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 November 23, 2016  Posted by at 4:24 pm Finance Tagged with: , , , , , , ,


W. Eugene Smith Orson Welles 1942

 

Ever since the November 8 election, it’s been hard to write anything that makes actual sense, as evidenced by just about everything I’ve read in the past two weeks, little of which was particularly elevating, because just like before the vote, and just like in pre- and post-Brexit Britain, all there is left in the US are deeply dug-in heels.

Everything and everyone is standing still; dug-in heels do that for you. Problem is, of course, that standing still doesn’t get you anywhere. You’re going to have to move or you’ll be left behind. Somehow it’s wonderfully ironic that Donald Trump is the only main character in this play who’s moving, and he does so in more ways than one. It’s like he’s going head first against the latest braindead internet craze, mannequin. If he does it on purpose, I commend him for it.

Sure, one might say Obama has moved a little too, suggesting that a smooth transition of power is paramount, talking a whole different book from what he said about the Donald before November 8. But then Obama doesn’t have many other options. His job requires him to do it, and say it. Over the past few months, the impression has crept upon me that Obama is a mannequin, though not still and silent, but one machine-trained to say the perfect thing at the perfect moment. And then still lost.

 

As predicted pre-election by the precious few willing to ponder a view that’s not entirely partisan or one-sided, Trump now rolls back his most extreme views, and is not afraid to revisit climate change, or a potential Hillary investigation, nor does he shy away from denouncing the most outrageous right wing movements and viewpoints among his voters and supporters.

Not even if every single person he talks to as he builds his administration is automatically labeled a racist, or worse, by US media, politicians and others that have gotten lost in their anti-Trump trenches.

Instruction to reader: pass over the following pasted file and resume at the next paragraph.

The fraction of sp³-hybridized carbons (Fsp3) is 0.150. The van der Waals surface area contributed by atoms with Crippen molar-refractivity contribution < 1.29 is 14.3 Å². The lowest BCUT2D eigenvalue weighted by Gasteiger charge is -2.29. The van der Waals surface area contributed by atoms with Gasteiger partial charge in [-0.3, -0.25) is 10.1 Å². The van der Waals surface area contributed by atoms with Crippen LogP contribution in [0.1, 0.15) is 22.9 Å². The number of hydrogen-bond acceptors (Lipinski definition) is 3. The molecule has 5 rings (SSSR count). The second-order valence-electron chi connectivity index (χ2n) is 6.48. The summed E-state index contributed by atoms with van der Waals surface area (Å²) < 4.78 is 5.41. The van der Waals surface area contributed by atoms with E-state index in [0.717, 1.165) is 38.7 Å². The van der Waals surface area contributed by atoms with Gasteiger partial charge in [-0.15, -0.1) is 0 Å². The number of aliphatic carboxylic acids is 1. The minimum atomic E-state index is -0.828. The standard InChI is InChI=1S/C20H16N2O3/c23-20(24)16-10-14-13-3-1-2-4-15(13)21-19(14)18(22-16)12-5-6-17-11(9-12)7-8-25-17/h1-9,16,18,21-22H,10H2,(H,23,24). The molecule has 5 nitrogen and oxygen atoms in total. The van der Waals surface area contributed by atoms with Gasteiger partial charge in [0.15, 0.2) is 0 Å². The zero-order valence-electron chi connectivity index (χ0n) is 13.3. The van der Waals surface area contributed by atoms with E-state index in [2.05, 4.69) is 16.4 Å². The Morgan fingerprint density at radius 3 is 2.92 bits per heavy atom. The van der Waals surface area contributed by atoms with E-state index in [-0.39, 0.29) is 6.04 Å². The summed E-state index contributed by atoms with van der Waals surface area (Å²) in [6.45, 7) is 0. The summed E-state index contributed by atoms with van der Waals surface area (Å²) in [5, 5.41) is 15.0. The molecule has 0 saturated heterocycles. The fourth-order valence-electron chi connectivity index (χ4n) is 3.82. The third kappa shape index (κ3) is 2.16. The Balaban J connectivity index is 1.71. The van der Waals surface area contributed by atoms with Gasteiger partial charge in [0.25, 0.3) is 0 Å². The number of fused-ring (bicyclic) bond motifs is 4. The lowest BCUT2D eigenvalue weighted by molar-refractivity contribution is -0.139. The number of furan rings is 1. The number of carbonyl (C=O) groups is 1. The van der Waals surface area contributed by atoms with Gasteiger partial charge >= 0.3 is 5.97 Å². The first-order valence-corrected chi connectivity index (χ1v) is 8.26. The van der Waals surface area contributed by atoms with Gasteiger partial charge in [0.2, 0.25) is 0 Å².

Donald Trump will keep doing what he’s always done: throw ideas out there, see where they land and show that he’s flexible about them. In the process he will make many of his supporters more flexible too. He is the leader, he is their leader. When he reconsiders his views of issues, he ‘invites’ them to do the same. As we move forward, we’ll see this attitude shave off a lot of the sharp edges. It’s all entirely predictable, it’s almost a better story than the Pied Piper.

Of course you san say that some of the views expressed by Trump voters, and the acts committed, don’t belong in America. You would be right. But what you can’t say is that Trump is the source of these acts and views. They were there already. They were ignored and left to fester for years, however, and because of that grew sharper and more pronounced as time went on, until someone finally came along and did not ignore them. Talk about predictable.

 

But without an actual conversation taking place, without people from both sides, gaping as their differences may seem, willing to leave their trenches and talk to Donald Trump, and about him, from something other than the moral heights they have convinced each other and themselves were theirs and theirs alone, without that conversation there’s only so much he can do. They have to move; he already does.

Mind you, he’s got plenty room to maneuver in what he does, because he won the election, and nobody else. He can fill his government with a bunch of weirdos and radicals, he’s got the mandate. But that’s not what he wants. Trump meant it when he said he wants to be a president for all Americans.

The last thing Donald Trump wants is to fail as president. he instead wants to be the best. That requires motion from all sides, though. What Trump wants and needs right now is for people to reach out to him, to tell him they’re willing to talk, that they’re willing to give him the benefit of the doubt, and work with him.

Don’t forget, he has to take on his own right wing camp -which will be a hard enough fight- as much as all those who see themselves as more liberal than he is (liberal is just a word in a country in which there is no left left). While at the same time those ‘liberals’ seem to spend all their waking hours exclusively trying to agree on what to call the people they see as America’s worst: are they neo-nazi’s, racists, white supremacists, bigots?